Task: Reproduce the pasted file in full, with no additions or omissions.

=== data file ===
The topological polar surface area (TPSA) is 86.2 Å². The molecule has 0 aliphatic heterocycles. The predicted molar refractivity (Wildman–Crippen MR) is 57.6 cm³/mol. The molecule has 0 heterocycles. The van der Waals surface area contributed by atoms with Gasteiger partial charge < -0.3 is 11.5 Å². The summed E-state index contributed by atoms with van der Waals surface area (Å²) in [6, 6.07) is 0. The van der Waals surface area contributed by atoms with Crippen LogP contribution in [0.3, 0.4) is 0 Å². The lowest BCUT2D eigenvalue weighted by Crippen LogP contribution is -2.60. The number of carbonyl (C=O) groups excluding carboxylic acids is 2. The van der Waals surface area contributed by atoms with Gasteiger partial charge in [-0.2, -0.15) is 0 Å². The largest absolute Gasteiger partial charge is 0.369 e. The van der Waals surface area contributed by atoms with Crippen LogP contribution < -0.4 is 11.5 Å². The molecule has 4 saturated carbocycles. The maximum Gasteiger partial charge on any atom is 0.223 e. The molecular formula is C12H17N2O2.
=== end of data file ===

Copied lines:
The topological polar surface area (TPSA) is 86.2 Å². The molecule has 0 aliphatic heterocycles. The predicted molar refractivity (Wildman–Crippen MR) is 57.6 cm³/mol. The molecule has 0 heterocycles. The van der Waals surface area contributed by atoms with Gasteiger partial charge < -0.3 is 11.5 Å². The summed E-state index contributed by atoms with van der Waals surface area (Å²) in [6, 6.07) is 0. The van der Waals surface area contributed by atoms with Crippen LogP contribution in [0.3, 0.4) is 0 Å². The lowest BCUT2D eigenvalue weighted by Crippen LogP contribution is -2.60. The number of carbonyl (C=O) groups excluding carboxylic acids is 2. The van der Waals surface area contributed by atoms with Gasteiger partial charge in [-0.2, -0.15) is 0 Å². The largest absolute Gasteiger partial charge is 0.369 e. The van der Waals surface area contributed by atoms with Crippen LogP contribution < -0.4 is 11.5 Å². The molecule has 4 saturated carbocycles. The maximum Gasteiger partial charge on any atom is 0.223 e. The molecular formula is C12H17N2O2.